The third thought is sort of related: there's a lot of instrumentalism in arguments about the Civil War in some libertarian circles. The Civil War, in my humble opinion, makes it impossible to jointly hold two beliefs dear to libertarian hearts:

1) No country should ever wage aggressive war

2) States (or for that matter, smaller geographic units) have the right to secede from the polity if it stops meeting their needs.

The South posed no immediate military threat to the North; they wanted to leave the Union, not invade it. If you don't think that, say, Saddam's awful behavior posed a valid moral reason to invade*, then it's hard to make an argument that we had a right to invade to end slavery. Even a prudential argument doesn't work very well on this metric--we killed more confederates than Iraqis both in absolute numbers and as a percentage of the population, and the south was far more economically devastated by the war than Iraq will have been.

I reject proposition one and say that aggressive wars can be justified on humanitarian grounds. Prudentially, they probably rarely work, but as a matter of moral theory, okay, it was worth having the Civil War to get rid of slavery. Yes, even if we did it under the penumbra of "preserving the union" rather than "ending slavery".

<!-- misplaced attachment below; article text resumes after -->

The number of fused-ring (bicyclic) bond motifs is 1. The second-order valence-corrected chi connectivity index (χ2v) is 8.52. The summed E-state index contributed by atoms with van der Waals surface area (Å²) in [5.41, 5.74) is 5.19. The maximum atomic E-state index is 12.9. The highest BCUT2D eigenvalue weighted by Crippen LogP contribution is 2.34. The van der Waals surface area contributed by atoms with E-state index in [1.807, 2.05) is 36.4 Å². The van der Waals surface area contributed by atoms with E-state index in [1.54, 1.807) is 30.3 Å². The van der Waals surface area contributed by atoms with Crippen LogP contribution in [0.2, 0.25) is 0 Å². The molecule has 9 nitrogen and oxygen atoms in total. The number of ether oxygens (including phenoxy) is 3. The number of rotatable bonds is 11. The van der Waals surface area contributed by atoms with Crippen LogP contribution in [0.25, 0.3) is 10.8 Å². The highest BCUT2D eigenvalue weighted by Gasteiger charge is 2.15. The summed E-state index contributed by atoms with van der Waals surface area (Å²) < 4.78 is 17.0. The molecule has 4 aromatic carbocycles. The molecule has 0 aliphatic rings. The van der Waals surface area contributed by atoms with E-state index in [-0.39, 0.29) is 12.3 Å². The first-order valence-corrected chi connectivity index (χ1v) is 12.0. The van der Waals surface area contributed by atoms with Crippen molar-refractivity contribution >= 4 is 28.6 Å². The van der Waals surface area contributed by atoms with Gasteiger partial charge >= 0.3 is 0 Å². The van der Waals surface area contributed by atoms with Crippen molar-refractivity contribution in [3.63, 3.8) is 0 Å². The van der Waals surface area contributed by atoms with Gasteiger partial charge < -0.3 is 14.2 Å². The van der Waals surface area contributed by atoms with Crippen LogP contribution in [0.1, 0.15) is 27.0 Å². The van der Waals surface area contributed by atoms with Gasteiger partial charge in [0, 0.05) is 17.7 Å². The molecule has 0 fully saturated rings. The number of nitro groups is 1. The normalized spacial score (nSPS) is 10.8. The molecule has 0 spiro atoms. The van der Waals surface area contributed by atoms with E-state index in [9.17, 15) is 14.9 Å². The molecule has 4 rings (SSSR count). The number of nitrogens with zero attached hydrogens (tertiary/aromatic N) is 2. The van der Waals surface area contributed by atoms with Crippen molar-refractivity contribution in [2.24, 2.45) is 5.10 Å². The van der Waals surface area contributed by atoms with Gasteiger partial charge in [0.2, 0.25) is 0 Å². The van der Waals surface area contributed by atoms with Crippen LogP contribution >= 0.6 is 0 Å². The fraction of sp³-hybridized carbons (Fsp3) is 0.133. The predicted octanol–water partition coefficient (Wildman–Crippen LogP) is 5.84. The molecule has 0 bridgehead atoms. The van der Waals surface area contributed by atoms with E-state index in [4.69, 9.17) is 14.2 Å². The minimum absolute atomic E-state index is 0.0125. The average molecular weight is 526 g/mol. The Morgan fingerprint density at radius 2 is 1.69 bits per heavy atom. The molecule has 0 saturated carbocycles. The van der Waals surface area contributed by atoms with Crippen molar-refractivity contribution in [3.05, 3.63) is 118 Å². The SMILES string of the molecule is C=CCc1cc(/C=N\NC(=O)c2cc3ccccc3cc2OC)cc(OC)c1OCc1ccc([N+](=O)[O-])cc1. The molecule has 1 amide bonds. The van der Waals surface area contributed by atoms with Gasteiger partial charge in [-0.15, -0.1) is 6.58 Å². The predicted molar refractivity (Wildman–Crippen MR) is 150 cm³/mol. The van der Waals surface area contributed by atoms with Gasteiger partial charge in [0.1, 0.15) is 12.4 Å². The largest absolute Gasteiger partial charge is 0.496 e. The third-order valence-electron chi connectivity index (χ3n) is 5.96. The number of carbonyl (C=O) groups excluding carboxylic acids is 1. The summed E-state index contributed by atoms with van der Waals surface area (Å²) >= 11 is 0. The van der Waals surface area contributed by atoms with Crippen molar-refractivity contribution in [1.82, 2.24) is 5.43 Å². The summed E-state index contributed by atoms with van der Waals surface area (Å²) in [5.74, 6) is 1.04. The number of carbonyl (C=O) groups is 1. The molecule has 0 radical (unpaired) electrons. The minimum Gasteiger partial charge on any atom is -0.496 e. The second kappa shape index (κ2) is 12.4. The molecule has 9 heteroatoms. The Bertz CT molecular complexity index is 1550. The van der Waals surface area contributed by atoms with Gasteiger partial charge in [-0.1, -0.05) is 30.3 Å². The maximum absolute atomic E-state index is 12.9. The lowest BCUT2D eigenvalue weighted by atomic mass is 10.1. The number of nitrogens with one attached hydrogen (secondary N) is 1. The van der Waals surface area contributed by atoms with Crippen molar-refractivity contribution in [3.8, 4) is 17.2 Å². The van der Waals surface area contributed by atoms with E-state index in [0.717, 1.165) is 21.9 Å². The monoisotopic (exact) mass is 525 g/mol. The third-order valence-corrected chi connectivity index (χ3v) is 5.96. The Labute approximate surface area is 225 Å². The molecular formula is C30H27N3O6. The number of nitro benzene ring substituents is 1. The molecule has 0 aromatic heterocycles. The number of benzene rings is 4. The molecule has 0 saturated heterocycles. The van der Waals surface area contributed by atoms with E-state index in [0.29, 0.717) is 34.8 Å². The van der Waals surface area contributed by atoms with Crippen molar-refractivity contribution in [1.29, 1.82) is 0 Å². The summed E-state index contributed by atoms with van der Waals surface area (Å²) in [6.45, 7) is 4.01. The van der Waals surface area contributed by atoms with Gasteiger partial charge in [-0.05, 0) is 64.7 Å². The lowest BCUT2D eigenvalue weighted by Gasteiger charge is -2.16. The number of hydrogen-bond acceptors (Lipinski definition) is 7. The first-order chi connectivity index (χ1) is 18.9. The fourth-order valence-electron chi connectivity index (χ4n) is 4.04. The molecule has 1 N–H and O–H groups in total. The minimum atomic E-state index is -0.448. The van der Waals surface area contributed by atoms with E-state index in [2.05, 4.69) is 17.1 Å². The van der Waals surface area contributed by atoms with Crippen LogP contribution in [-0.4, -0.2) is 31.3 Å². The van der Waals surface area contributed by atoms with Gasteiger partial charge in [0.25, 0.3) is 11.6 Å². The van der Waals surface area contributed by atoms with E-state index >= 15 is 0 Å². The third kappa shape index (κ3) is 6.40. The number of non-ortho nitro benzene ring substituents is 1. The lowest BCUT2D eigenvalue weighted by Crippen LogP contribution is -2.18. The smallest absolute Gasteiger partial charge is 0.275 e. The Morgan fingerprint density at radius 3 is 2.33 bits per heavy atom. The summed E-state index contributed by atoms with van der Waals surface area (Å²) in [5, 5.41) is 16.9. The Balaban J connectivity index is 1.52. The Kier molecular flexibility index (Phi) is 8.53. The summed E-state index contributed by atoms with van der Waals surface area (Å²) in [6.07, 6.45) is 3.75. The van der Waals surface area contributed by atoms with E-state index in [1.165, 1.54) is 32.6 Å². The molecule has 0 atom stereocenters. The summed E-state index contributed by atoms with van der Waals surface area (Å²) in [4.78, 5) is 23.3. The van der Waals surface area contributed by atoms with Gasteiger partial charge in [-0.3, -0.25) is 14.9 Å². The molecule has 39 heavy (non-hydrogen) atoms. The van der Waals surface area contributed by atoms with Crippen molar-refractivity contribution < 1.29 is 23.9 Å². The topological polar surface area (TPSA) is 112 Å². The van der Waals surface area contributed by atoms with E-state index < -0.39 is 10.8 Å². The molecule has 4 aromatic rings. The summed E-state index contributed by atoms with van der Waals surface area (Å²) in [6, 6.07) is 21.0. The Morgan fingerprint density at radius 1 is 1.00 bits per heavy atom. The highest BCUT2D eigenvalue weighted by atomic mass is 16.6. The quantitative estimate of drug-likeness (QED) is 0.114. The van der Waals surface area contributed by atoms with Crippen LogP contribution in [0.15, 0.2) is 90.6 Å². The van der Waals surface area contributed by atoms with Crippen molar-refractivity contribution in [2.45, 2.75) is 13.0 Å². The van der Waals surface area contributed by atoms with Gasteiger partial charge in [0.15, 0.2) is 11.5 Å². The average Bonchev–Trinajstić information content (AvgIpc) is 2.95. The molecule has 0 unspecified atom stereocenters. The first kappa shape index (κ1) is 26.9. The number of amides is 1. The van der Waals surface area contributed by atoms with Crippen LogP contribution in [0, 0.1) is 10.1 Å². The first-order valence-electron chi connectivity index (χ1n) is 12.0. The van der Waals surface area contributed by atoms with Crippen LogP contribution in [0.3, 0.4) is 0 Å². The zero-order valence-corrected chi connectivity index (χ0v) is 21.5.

Others bite the bullet and say, okay, we didn't have the right to invade the South. This is logically consistent, but it leaves you with the problem of saying that aggressive wars are worse than slavery. There is thus a largish cottage industry among those who hold this view in claiming that slavery would have ended anyway.

Time on the Cross is a pretty thorough refutation of this belief. Slavery was not an economically inefficient institution that was withering away. It's doubtful that we could have had our moral cake and eaten it too. Certainly, the book makes it clear to me that the very least we could have hoped for was decades more of slavery.

*(I am leaving aside the now-obvious, and arguably then-obvious, fact that the war was prudentially undesireable, and addressing only the belief that aggressive wars are definitionally morally illegitimate.)